OK -- so we all know the days of needing to save 10 pence to call home are long gone. I can still remember the days of calling for a lift with a 2-pence coin and giving it three "pips" before hanging up so I wouldn't waste two "penny sweets" worth of coin. But after a walk down memory lane, I'm sure we all agree there is pretty much no need for phone boxes any more. Just about everyone has a mobile phone. It's a sad demise for a British icon, but there you have it.
I can't help but wonder, however, have they got it right? These new street furniture designs are basically digital outdoor, via a pair of 55" HD screens, with the promise of ultra-fast WiFi thrown in to whet the appetite. Now, free WiFi -- let's have a pause. Does anyone actually want it or need it in London? I'm not so sure. If I'm sitting in a Costa and BT logs in me in to their WiFi, that's all well and good. But that's only useful when sitting down for 20 minutes or so. It may just be me, but i'm inherently suspicious of giving my details at airports and the like for free WiFi. I know i'm going to be spammed and am unlikely to get a speed anywhere near the 3G or 4G I would otherwise get. I have to be honest -- when my email has been hacked, I've blamed logging in at a free WiFi hot spot the day before. I don't know for sure, but it's my firm suspicion.
What's more, free WiFi is actually pretty annoying when you're on the move. How often have you tried to do something on a smartphone only to be constantly interrupted by a message to select from a number of WiFi networks, most of which are locked anyway. It's just plain annoying to have to dismiss a page that keeps appearing on your home screen until you do what everyone else does and switches WiFi off and carry on enjoying far faster 4G without a care in the world.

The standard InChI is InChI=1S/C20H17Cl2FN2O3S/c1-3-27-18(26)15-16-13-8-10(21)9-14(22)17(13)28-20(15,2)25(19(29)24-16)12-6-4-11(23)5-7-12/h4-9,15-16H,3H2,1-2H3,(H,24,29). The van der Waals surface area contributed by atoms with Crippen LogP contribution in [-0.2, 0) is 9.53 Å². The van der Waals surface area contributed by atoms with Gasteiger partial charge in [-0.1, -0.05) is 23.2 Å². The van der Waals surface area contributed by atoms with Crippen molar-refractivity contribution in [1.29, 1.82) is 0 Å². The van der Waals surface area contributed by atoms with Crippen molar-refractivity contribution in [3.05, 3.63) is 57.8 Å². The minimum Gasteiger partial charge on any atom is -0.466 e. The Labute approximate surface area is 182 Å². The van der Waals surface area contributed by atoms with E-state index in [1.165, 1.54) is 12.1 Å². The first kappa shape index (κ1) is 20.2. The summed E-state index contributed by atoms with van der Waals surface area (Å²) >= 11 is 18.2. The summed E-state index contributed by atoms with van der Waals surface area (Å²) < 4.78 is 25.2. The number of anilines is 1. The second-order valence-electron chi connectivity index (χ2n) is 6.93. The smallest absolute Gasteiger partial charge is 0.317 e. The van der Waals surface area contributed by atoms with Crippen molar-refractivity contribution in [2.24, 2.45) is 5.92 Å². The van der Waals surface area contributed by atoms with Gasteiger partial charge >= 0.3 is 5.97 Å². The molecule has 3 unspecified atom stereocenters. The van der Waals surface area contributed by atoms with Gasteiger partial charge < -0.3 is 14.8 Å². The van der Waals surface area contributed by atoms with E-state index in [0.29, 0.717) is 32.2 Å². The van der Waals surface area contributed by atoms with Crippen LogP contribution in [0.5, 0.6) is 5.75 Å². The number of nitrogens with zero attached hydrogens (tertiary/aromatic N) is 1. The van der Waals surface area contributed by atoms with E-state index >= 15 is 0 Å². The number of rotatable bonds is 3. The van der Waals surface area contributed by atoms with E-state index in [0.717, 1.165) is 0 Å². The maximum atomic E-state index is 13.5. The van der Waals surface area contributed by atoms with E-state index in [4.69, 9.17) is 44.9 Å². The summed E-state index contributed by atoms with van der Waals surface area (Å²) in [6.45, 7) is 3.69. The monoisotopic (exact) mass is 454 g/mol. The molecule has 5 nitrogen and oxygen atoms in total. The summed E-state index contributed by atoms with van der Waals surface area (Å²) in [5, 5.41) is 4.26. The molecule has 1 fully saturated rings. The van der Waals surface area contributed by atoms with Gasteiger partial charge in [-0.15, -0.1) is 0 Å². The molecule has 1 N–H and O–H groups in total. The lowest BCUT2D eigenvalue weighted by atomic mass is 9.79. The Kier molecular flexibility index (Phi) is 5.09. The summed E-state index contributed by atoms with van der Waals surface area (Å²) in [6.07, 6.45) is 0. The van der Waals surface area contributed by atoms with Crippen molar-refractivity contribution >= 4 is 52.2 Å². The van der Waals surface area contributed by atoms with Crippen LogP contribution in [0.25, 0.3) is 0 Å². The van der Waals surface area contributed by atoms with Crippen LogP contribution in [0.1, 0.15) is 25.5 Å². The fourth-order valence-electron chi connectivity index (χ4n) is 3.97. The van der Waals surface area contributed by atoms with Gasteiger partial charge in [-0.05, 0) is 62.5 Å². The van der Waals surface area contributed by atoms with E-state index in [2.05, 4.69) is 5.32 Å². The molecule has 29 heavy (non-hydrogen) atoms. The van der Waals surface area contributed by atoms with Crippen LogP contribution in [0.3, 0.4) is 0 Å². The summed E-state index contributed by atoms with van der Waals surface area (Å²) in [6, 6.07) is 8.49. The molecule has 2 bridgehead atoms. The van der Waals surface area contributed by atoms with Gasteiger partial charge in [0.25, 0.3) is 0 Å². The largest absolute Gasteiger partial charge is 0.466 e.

Some of the places LinkUK may roll out to -- there are plays for 750 locations within five years -- may well not have 4G, so the service will obviously be of more use there. However, more useful than 3G? I'm not so sure. The use case rolled out at launch was that people in New York, which already uses the technology, can download a movie on the street within a minute. That's all well and good, but I'm not too sure that's compelling enough for people to stand by an outdoor ad, log in to WiFi and then wait around for a minute or two to get a blockbuster on their phone.
I'm wondering whether a more useful service would be for the screens to offer detailed local information and to be an AI concierge. I can definitely see visitors to London want to book tickets to events and attractions and maybe have a day planned out for them with their itinerary bluetoothed to their device? Perhaps with direction to nearby Santander bikes (aka "Boris bikes") and a reservation at a great restaurant of bar. Maybe advertisers will have some fun and games getting people to become involved in outdoor ads. I can definitely see that happening.
So don't get me wrong. I adore digital outdoor and I guess you could say the addition of free WiFi is a cheery on the cake for those who want it. I simply don't see WiFi in a 4G area as a bonus, though, to be honest. If I were BT I would be positioning this far more around a concierge service that follows you around town, always ready to help out. The connection should be about empowering fast interaction with useful information rather than providing a connection that just about everyone already has.
To underscore how wrong I think they have got the positioning, there's also talk of using the kiosks to charge phones. Really? Who'd going to hang around for an hour next to an advertising screen for some juice? No, this is about a service that delights, not WiFi and a plug which are not nearly as useful as BT thinks they are.